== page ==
Tuesday, September 15, 2009
The Guernsey Literary: Final Thoughts
For starters, I definitely enjoyed the second part much more than the first after the plot started thickening and I couldn't wait to read what would happen next. You know how sometimes you get so into a story, you start skimming and skipping ahead, scanning the page for what's in store for the characters only to then force yourself back to the beginning of the page? I had the bad habit of doing that here - especially if there were any font changes on the page.
Which leads me to ask: how do you suppose they italicized by hand??
- How sad and courageous was Elizabeth's story? I said I wanted to "meet" her and in a way we did in the same way Juliet did - through the stories of the people she touched. She stood up for what she believed was right through to the end and even though she paid dearly for it, her acts continued to ripple on long after she was gone.
"Remy watched the sea breathe in and out. Then she said, 'It would have been better for her not to have such a heart.'
Yes, but worse for the rest of us."
- Oh, the whole episode with Isola, the Oscar Wilde letters and Billee Bee was great! Isola and her crazy antics definitely kept me entertained. If Sidney weren't "a homosexual," I would've wanted those two to hook up. Actually, I think I still do.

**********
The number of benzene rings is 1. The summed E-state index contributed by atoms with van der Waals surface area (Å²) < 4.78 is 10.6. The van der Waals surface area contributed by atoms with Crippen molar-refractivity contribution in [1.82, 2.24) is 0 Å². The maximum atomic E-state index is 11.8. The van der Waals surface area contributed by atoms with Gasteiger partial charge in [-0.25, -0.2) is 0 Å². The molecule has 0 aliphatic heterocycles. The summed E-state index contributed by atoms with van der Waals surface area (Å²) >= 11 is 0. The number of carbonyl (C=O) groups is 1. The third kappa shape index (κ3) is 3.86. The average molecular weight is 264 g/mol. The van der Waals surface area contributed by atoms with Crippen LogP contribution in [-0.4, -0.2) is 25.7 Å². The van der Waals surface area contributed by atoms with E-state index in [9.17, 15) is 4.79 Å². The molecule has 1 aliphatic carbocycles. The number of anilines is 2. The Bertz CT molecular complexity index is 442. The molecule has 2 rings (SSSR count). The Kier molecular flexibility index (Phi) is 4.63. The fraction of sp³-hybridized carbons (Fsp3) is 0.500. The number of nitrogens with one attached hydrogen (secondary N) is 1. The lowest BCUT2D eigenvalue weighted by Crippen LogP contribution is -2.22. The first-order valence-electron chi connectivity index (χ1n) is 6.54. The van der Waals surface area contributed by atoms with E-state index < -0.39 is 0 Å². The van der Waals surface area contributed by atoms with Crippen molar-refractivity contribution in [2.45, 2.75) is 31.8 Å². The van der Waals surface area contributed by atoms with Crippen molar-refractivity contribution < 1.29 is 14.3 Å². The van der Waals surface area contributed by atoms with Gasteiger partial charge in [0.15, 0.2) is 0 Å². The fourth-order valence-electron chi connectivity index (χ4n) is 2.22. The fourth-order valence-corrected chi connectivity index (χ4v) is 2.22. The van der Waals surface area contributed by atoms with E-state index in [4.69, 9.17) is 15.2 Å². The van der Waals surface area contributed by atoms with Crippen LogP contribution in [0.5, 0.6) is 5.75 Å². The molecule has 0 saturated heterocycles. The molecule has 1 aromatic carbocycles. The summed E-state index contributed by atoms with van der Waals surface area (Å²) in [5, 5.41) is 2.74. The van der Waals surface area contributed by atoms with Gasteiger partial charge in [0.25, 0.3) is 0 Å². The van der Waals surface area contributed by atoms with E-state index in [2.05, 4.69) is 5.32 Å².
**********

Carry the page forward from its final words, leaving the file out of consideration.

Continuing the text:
- My favorite moment in the whole book made my eyes tear up. It was when Kit woke Juliet up to finally show her the treasures she carried in her little box. How Juliet carefully took out the contents underneath the tissue paper - a baby pillow, a picture of her mother Elizabeth, a handkerchief, the poetry book her father gave her mom, her grandfather's "magical" WWI medal and a sweet note left behind by a loving mother.
"She was showing me her treasures, Sophie - her eyes did not leave my face once. We were both so solemn, and I, for once, didn't start crying; I just held out my arms. She climbed right into them, and under the covers with me - and went sound asleep. Not me! I couldn't. I was too happy planning the rest of our lives."
And how happy I was when she was able to adopt this little girl - and then marry Dawsey, the stranger who had serendipitously found her book and led her to where she was meant to be.
I thought The Guernsey Literary and Potato Peel Pie Society was such a sweet and touching story. I only hope you felt the same - but if you didn't that's ok, too!